We had one request after looking at the menu. It lacked one of Bottura’s signature dishes: Five ages (or generations, or decades, if you count in cheese years) of Parmigiano-Reggiano. Since Wonderful V. made me swear that we’ll eat this dish one way or the other, and since it anyway appears on the à-la-carte menu it was easy to accept our request. This dish is a journey in time between childhood and maturity of more than 4 years of cheese, and into cheese molecules that Bottura deconstructs and reconstructs. I waved to the 30-month-old demi-souffle which started its aging process around my previous visit, and I only missed the perfect presentation we got last time. Therefore, I would do the undone and quote myself:
“We couldn’t avoid the will of power when Pino finished explaining the dish with a dramatic pause which was followed by: “This dish is made only with two ingredients – Parmigiano… and time”. Getting off stage and leaving us smiling to ourselves”
We were lucky to sit at such an angle to use our hawk-eye vision to spot plates traveling to the rather cheerful table in the other room. This dish didn’t appear on the menu, but it’s impossible to read or watch anything about Massimo Bottura without mentioning “The crunchy part of the lasagna”. Like with Parmigiano-Reggiano Bottura doesn’t invent a new dish – we all know what is lasagna – and doesn’t make it less accessible. On the opposite. He helps to find one of its hidden corners, its real corner, and puts it at the center of the plate, flying in vivid colors above the béchamel and ragù that usually get all the attention. It’s like eating a homemade lasagna – and so far from it.
Here’s a 2:30-minute clip that shows the full process of how to make this dish, and I highly recommend to putting your headphones. It’s not the same.
It’s time for three “main courses” that extract from guinea hens flavors that I’m sure they couldn’t believe they had.
The first is another small yet condensed dish – potato ravioli with a roasted Parmigiano-Reggiano ceiling, and if that’s not enough for you, they are followed by a burnt thick sauce made of roasted hen bones.
The following dish is a homage to a dish Bottura had on his 8th birthday in the restaurant of Peppino and Maria Cantarelli. Back then it was a whole Guinea hen roasted in the oven after being coated in clay, allowing it to ooze its liquids without spilling a drop. A Guinea hen confit.
Now, of course, Bottura doesn’t use clay but the top-of-the-line ovens but catches the spirit of the dish by allowing the gelatinous parts of the hen catch moisturize the other ingredients. It seems that they become “average” – the dryer ones get moist and the juicier ones don’t get dry – but actually, all of the parts are elevated. The clay is represented by chestnut and truffle chips laid over the hen, and to balance the heavy flavor of the roasting we found some cubes of apple marmalade, an always favorite combination.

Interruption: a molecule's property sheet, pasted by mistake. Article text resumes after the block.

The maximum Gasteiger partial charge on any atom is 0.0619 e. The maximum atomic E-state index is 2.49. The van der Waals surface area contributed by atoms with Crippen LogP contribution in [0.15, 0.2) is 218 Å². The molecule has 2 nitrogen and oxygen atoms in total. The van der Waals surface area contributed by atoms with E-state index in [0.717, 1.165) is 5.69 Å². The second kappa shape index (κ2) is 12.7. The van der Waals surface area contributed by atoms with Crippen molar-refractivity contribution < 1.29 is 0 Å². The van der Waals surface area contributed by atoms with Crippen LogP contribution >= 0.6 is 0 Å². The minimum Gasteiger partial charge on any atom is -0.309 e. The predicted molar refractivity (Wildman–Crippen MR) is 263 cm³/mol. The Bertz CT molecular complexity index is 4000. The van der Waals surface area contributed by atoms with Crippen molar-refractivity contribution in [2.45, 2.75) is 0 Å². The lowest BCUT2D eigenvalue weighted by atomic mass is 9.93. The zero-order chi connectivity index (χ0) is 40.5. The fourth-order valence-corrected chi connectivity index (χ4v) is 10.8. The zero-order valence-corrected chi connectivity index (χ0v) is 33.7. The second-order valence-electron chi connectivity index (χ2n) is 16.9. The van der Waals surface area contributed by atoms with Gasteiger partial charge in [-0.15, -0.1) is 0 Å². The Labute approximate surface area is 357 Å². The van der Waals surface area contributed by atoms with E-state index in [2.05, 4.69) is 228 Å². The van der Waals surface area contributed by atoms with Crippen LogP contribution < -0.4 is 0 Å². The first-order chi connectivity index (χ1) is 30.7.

And after the carcass and meat were taken care of, it’s time to handle the skin and offal – nothing goes to waste. The skin became a crunchy disk that carried hen liver and chocolate patè and apple Savòr – the region’s version of a jam, based on the eel-smeared Saba. At this point, you already know that I really like meat-and-sweet combinations, and it was definitely a treat, leading us to the actual sweet part of the meal.
And that part started with “A small apple as a container of ideas”, an apple empty of its “appleness” but full of other non-apple bits: pumpkin cream, almonds ice-cream, amaretti cookies and white truffles. What are the ideas behind the dish? Where does Bottura lead each of them? Is the idea is that there isn’t an idea? At this stage, after floating around with so many stories and ideas, I begged for a more focused dish – not this one.
Like the eel, we also swam up the Po and got to its origin. “Here the Po is Born” simulates Monte Viso mountain in Piemonte, the starting point of the river. The origin for this dessert is Mont Blanc, and indeed you will find chestnuts, but also smoked whiskey ice cream, and Cassis mousse, while the mountain slopes are Sichuan pepper meringue shards. There aren’t fewer ingredients than the previous one, but not like that one this dessert was balanced, and each ingredient supported the others and all created a harmonious dish that “made sense”.
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To keep us happy and continue the theme of memory we were served wonderful yuzu Madeleine cookies and other kinds of delicious sweets: popping cherry sphere, “A hare in the woods” – a chocolate circle sprinkled with coffee and herbs powder, and a whole tiramisu in one small ball. On our way out we were handed on our way out a small bottle of balsamic vinegar made especially for the restaurant, and after last time we were already familiar with its culinary value.